The human rights group said it has “credible evidence” that around 10,000 Turkish soldiers face the severe punishments for their part of the failed military coup against president Erdogan.
Victims are being held in makeshift cells, such as stables and sports halls, and are being tortured and held in stress positions for 48 hours, the group said.
Shocking pictures have emerged on social media appearing to show detained soldiers in cramped, inhumane conditions.
Amnesty’s European director John Dalhuisen said: “Reports of abuse including beatings and rape in detention are extremely alarming, especially given the scale of detentions that we have seen in the past week.
“The grim details that we have documented are just a snapshot of the abuses that might be happening in places of detention.”
A lawyer working at the Caglayan Courthouse in Istanbul said she saw a detainee attempting to jump out of a sixth floor window and another banging his head against a wall.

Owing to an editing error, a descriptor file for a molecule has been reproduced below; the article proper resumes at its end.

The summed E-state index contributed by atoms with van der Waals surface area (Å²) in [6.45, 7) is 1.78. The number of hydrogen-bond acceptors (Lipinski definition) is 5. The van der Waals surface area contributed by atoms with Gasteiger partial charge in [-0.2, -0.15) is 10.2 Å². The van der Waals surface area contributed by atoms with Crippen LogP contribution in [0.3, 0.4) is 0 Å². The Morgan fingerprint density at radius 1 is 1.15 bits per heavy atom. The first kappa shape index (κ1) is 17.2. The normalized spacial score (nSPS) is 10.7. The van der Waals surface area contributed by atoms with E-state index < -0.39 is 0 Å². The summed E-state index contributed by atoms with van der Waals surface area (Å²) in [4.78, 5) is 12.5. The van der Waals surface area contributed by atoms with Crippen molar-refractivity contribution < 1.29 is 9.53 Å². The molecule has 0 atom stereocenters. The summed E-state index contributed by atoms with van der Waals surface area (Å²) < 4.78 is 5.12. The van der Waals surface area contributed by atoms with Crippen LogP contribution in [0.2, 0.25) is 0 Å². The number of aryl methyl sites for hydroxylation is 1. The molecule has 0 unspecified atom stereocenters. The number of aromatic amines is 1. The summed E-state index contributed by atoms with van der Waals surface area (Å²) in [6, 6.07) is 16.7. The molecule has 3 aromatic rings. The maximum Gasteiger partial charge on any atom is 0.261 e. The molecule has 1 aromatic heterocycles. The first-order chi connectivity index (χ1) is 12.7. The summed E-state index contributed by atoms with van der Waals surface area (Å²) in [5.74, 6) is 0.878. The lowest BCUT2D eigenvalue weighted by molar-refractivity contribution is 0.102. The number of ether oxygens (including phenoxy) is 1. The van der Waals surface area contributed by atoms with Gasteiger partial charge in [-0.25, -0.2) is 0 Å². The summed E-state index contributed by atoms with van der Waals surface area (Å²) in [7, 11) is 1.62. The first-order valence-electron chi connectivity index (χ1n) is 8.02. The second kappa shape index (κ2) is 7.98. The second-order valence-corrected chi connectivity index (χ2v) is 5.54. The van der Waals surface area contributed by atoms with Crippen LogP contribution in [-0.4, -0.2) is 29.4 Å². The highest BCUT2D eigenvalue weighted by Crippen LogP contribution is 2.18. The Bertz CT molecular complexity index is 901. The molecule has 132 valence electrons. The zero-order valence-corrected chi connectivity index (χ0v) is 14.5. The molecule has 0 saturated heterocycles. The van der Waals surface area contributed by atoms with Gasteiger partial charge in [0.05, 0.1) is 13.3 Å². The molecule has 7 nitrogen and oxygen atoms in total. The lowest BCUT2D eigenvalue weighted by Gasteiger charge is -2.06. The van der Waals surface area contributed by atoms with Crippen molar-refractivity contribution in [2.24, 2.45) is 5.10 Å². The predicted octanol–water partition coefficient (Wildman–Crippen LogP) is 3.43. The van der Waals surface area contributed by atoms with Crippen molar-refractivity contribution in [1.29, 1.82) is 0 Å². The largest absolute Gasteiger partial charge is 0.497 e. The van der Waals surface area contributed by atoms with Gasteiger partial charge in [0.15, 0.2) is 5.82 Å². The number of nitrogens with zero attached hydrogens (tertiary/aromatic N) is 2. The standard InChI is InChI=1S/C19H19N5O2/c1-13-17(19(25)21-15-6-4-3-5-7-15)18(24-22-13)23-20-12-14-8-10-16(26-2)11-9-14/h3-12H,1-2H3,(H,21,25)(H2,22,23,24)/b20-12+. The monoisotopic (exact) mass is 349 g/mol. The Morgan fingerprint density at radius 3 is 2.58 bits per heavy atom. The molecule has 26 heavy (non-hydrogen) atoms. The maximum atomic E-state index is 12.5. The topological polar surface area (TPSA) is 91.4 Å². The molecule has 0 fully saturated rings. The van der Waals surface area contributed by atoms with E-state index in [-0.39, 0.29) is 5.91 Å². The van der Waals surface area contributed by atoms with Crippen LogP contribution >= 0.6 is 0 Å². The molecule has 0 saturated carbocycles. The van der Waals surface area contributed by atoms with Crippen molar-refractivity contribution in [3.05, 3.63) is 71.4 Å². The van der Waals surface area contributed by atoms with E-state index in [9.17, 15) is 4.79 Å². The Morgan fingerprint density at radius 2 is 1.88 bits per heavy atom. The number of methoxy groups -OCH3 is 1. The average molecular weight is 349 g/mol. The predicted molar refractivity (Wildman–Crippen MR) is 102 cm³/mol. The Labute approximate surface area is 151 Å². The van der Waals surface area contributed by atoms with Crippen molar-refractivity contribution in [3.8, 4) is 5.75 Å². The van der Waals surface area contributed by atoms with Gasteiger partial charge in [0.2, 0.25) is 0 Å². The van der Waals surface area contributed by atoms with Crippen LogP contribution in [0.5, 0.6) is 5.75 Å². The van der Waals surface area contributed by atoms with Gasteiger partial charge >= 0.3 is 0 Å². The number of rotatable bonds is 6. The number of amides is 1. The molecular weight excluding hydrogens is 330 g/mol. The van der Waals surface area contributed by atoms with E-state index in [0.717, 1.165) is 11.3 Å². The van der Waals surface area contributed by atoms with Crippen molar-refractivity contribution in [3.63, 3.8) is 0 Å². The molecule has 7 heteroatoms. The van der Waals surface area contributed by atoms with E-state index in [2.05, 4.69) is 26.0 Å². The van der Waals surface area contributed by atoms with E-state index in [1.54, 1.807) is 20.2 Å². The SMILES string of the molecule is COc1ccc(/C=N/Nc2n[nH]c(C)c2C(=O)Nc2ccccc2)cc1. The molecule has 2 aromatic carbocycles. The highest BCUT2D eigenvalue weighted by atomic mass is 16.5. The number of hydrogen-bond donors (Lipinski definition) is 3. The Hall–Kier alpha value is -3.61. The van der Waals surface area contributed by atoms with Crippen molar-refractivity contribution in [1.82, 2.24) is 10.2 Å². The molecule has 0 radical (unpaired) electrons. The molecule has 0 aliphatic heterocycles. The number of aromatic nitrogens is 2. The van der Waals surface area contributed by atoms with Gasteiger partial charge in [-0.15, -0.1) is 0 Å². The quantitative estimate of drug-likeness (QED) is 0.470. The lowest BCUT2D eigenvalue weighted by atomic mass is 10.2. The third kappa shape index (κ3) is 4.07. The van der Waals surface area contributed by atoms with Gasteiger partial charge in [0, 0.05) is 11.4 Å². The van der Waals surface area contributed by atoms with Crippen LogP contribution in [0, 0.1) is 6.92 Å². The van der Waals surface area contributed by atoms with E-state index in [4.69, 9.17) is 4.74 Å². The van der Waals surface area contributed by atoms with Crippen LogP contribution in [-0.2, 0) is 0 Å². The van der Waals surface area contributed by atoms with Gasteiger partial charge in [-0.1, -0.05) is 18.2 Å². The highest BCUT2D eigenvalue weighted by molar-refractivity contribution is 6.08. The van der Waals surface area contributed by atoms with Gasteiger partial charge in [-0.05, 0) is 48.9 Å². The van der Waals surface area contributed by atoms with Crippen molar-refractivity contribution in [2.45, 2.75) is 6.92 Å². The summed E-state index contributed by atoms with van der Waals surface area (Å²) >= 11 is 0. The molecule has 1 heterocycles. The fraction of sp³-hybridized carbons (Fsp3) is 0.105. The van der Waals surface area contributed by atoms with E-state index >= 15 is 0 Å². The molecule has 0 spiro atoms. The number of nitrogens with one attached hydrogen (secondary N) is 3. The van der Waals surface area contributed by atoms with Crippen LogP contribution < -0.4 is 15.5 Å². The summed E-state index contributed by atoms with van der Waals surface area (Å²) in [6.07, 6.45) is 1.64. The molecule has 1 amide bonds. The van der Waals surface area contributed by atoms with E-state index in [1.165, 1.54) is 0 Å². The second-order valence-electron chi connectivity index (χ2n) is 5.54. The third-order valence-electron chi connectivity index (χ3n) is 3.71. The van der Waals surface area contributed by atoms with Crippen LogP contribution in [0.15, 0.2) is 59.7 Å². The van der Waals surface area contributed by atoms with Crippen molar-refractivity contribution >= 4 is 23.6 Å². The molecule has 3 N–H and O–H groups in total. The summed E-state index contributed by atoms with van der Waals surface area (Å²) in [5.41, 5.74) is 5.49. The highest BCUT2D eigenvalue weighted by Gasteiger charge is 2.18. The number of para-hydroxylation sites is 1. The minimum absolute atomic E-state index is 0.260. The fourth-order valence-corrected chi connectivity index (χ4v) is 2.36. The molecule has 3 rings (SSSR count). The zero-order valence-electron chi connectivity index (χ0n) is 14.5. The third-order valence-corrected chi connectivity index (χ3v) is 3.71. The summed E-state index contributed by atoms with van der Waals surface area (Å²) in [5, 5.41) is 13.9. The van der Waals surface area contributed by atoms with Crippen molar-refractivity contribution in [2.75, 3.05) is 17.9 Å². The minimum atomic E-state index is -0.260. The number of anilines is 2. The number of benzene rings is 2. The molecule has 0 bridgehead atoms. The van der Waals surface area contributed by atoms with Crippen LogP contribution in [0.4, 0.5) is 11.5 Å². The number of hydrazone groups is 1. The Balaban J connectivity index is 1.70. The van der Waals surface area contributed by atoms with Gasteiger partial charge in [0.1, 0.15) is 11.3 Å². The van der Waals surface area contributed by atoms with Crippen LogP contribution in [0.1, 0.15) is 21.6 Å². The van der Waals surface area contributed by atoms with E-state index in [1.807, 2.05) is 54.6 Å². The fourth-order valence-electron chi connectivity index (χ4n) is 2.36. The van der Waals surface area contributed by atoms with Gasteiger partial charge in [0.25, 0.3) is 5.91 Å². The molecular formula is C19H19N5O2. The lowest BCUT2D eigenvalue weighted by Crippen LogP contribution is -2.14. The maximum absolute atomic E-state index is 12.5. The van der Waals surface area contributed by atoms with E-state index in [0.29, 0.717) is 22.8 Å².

The non-profit organisation has asked for access to prisoners who have been rounded up and arrested in the wake of the failed coup.
Dalhuisen said: “It is absolutely imperative that the Turkish authorities halt these abhorrent practices and allow international monitors to visit all these detainees in the places they are being held.”
“Reports of abuse including beatings and rape in detention are extremely alarming, especially given the scale of detentions that we have seen in the past week.”
More than 290 people died on the night of the bloody coup with Erdogan calling a three month state of emergency.
The democratically elected leader muted at the possibility of reinstating the death penalty, something which has been condemned by the international community and would all but end Turkey’s chances of EU membership.